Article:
What is Bipolar Psychosis?
Comprehensive examination of bipolar psychosis, including signs, symptoms, causes and treatments of psychosis in bipolar disorder. Plus stories of living with bipolar psychosis.
Part 1: Bipolar with Psychosis
Bipolar disorder is an illness that affects a person's ability to regulate their moods. The two main mood swings are mania and depression and most people familiar with the illness have at least a basic understanding of these two symptoms. But when it comes to bipolar psychosis, knowledge can be limited and this very complex and very normal part of bipolar disorder is often underreported or missed until it's too late. One reason for this is that there are still many people who don't know that psychosis is common for people with Bipolar I (one) during manic and depressive episodes and is often present in Bipolar II (two) depression as well. But the main problem is that the general public has such a distorted view of bipolar psychosis, it's difficult to find real and helpful information regarding this fascinating and often very destructive symptom of bipolar disorder.
About This Section
This section covers the topic of psychosis and how it relates to bipolar disorder. The first section gives a technical description of psychosis. The second section offers more information regarding the relationship between psychosis, mania and depression. The final section explains the medications used for treatment of bipolar psychosis. If you are not familiar with bipolar disorder and its treatment, my article The Gold Standard for Treating Bipolar Disorder gives a full account of the illness along with medication and management plan information. As with all of my articles on HealthyPlace.com, my colleague and co-author, Dr. John Preston, provided the technical information found in this article. You will see his quotes throughout the article. The statistics for the rates of psychosis is bipolar disorder are from the book Manic-Depressive Illness: Bipolar Disorders and Recurrent Depression by Goodwin, F.K and Jamison K.R. (2007) Oxford University Press: Oxford and New York.
Basic Facts about Bipolar Psychosis
- Bipolar psychosis is always attached to either mania or depression. It doesn't exist on its own.
- Bipolar psychosis is common in bipolar mania. Up to 70% of people in a full-blown manic episode experience psychosis. (People with Bipolar II hypomania rarely experience psychosis.)
- Though studies vary, it's estimated that 50% of people with bipolar depression experience psychosis. Though it's more common in severe depression, it can be present in moderate depression as well.
- Bipolar psychosis causes a break with reality, loss of reasoning and ultimately, resistance to treatment when it goes too far without medications.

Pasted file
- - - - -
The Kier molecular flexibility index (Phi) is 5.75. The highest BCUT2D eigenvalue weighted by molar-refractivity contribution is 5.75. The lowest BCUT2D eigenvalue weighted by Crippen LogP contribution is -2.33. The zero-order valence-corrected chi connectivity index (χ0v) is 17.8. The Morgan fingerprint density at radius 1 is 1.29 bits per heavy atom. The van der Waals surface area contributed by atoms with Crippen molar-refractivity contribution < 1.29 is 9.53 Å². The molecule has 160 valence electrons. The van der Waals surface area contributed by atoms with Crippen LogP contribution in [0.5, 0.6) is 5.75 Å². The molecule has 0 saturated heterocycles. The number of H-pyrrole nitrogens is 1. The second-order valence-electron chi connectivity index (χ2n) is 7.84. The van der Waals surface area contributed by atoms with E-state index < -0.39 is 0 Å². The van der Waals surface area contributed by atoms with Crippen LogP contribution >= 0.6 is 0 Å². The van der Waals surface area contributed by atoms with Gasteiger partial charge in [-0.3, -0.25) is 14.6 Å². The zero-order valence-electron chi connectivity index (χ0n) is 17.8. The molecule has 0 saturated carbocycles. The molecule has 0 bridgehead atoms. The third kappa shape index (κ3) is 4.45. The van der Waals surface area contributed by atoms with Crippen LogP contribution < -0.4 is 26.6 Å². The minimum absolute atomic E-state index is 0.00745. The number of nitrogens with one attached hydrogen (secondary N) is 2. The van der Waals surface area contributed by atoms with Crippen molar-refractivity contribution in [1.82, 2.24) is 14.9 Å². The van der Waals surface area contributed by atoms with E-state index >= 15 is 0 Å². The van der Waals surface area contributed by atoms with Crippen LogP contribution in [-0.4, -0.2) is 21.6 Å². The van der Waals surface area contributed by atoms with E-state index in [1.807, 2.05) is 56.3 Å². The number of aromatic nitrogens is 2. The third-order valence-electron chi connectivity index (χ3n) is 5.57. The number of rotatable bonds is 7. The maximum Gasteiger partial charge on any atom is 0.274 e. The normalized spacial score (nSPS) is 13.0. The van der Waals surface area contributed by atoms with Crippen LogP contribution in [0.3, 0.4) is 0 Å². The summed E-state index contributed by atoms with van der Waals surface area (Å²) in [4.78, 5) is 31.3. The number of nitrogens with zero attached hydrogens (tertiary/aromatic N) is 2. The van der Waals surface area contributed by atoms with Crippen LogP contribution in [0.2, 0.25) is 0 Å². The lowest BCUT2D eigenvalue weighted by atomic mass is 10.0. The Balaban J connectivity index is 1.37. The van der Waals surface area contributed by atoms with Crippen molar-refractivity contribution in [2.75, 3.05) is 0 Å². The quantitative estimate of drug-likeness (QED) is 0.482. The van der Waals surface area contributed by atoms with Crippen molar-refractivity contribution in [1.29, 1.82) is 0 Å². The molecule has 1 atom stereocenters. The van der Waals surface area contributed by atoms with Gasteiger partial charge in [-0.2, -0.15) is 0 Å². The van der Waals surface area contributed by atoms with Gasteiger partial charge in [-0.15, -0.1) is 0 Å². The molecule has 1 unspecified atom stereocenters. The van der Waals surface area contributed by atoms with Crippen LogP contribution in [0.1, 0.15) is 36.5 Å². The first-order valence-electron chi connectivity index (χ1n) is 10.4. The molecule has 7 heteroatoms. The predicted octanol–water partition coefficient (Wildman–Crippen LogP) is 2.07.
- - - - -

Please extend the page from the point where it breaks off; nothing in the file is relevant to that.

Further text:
- Bipolar psychosis can be very disruptive and cause significant work and relationship problems due to misperceptions and false beliefs.
Most people are very confused and puzzled by psychosis. I have experienced and studied the topic for years and it can still be an enigma! It's very easy to confuse the thoughts, feelings, and behaviors caused by manic and or depressive mood swings with those caused by psychosis. The goal of this article is for you to easily recognize the difference and then see if you or the person you care about experiences psychosis.
My Story of Living with Bipolar Disorder Psychosis
From my journal: May 21, 1994
Ivan has been on the locked psych ward for 20 days. I walked in the ward yesterday and he said, "How are you, Julie?" I was so pleased with this question. It shows he's getting better! I said, "I'm fine." Then he got the dark look in his eyes. He said, "And how is the baby you had yesterday?" Oh well, so much for getting better.
In 1994, my partner Ivan went into a psychotic/manic episode on his 22nd birthday. Within a few days he was so ill he was hospitalized and stayed in a locked ward for over six weeks. He was eventually diagnosed with Bipolar I. He was alternately happy to see me and then extremely suspicious. He had constant hallucinations and delusions and did not know where he was or if I was safe. I learned a lot about psychosis during his illness, as I visited him on the ward every day. It was devastating to see how the mania and psychosis took over his mind so quickly. I'd never seen anything like it!
Oddly enough, in 1995 after years of excessive depressive and unrecognized hypomanic mood swings, I was diagnosed with Rapid Cycling Bipolar II. After my diagnosis, I realized I had been psychotic off and on since age 19. In fact, you may say that my entire bipolar disorder writing career started with a psychotic hallucination! In 1998, I was more ill than I had been in my life as my treatment was not effective. I went to visit my mother in Hawaii. As I was driving down the street towards Waikiki, I started to cry. I was just so ill and didn't know how to help myself. I stopped at a traffic light and looked down at my hands. Both of my wrists were bleeding and I thought to myself- oh no, I have finally tried to kill myself. Then I looked up as the light turned green. When I looked back down at my hands, there was no blood. This strong and very real feeling visual hallucination change my life. It was literally, at that moment, that I decided to take charge of managing my bipolar disorder. Maybe learning about psychosis in this article can be life-changing for you as well!
Fast, J. (2014, September 15). What is Bipolar Psychosis?, HealthyPlace. Retrieved on 2020, February 23 from https://www.healthyplace.com/bipolar-disorder/psychosis/what-is-bipolar-psychosis